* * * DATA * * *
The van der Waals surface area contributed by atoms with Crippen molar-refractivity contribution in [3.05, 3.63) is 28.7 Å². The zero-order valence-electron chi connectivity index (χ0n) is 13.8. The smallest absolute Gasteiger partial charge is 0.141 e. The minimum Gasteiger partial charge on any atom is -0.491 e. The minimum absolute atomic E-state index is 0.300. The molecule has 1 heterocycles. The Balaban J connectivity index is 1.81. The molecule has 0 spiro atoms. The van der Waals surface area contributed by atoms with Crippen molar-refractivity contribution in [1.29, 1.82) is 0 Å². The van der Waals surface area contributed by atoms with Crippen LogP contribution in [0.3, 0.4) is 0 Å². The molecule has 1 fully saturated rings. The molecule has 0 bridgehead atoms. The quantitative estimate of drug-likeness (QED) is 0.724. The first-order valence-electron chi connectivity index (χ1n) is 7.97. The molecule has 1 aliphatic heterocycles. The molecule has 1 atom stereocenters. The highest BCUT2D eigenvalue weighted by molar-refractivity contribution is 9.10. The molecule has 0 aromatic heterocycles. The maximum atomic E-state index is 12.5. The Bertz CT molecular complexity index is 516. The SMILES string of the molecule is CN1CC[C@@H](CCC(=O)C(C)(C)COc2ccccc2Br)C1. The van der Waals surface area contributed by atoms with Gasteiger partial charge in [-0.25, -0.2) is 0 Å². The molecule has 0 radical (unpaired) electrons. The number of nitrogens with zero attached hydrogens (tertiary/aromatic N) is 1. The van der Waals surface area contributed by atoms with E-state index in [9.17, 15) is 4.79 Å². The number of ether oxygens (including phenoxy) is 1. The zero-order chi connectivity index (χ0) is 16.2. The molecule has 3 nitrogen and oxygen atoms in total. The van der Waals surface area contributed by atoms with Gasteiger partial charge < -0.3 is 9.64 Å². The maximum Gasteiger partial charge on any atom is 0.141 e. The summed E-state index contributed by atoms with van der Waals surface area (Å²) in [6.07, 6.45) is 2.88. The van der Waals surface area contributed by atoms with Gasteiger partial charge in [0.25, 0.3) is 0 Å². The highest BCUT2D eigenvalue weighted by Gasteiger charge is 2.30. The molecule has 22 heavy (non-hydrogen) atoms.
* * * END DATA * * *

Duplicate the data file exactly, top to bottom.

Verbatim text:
The van der Waals surface area contributed by atoms with Crippen molar-refractivity contribution in [3.05, 3.63) is 28.7 Å². The zero-order valence-electron chi connectivity index (χ0n) is 13.8. The smallest absolute Gasteiger partial charge is 0.141 e. The minimum Gasteiger partial charge on any atom is -0.491 e. The minimum absolute atomic E-state index is 0.300. The molecule has 1 heterocycles. The Balaban J connectivity index is 1.81. The molecule has 0 spiro atoms. The van der Waals surface area contributed by atoms with Crippen molar-refractivity contribution in [1.29, 1.82) is 0 Å². The van der Waals surface area contributed by atoms with Crippen LogP contribution in [0.3, 0.4) is 0 Å². The molecule has 1 fully saturated rings. The molecule has 0 bridgehead atoms. The quantitative estimate of drug-likeness (QED) is 0.724. The first-order valence-electron chi connectivity index (χ1n) is 7.97. The molecule has 1 aliphatic heterocycles. The molecule has 1 atom stereocenters. The highest BCUT2D eigenvalue weighted by molar-refractivity contribution is 9.10. The molecule has 0 aromatic heterocycles. The maximum atomic E-state index is 12.5. The Bertz CT molecular complexity index is 516. The SMILES string of the molecule is CN1CC[C@@H](CCC(=O)C(C)(C)COc2ccccc2Br)C1. The van der Waals surface area contributed by atoms with Gasteiger partial charge in [-0.25, -0.2) is 0 Å². The molecule has 0 radical (unpaired) electrons. The number of nitrogens with zero attached hydrogens (tertiary/aromatic N) is 1. The van der Waals surface area contributed by atoms with E-state index in [9.17, 15) is 4.79 Å². The number of ether oxygens (including phenoxy) is 1. The zero-order chi connectivity index (χ0) is 16.2. The molecule has 3 nitrogen and oxygen atoms in total. The van der Waals surface area contributed by atoms with Gasteiger partial charge < -0.3 is 9.64 Å². The maximum Gasteiger partial charge on any atom is 0.141 e. The summed E-state index contributed by atoms with van der Waals surface area (Å²) in [6.07, 6.45) is 2.88. The van der Waals surface area contributed by atoms with Gasteiger partial charge in [0.25, 0.3) is 0 Å². The highest BCUT2D eigenvalue weighted by Gasteiger charge is 2.30. The molecule has 22 heavy (non-hydrogen) atoms.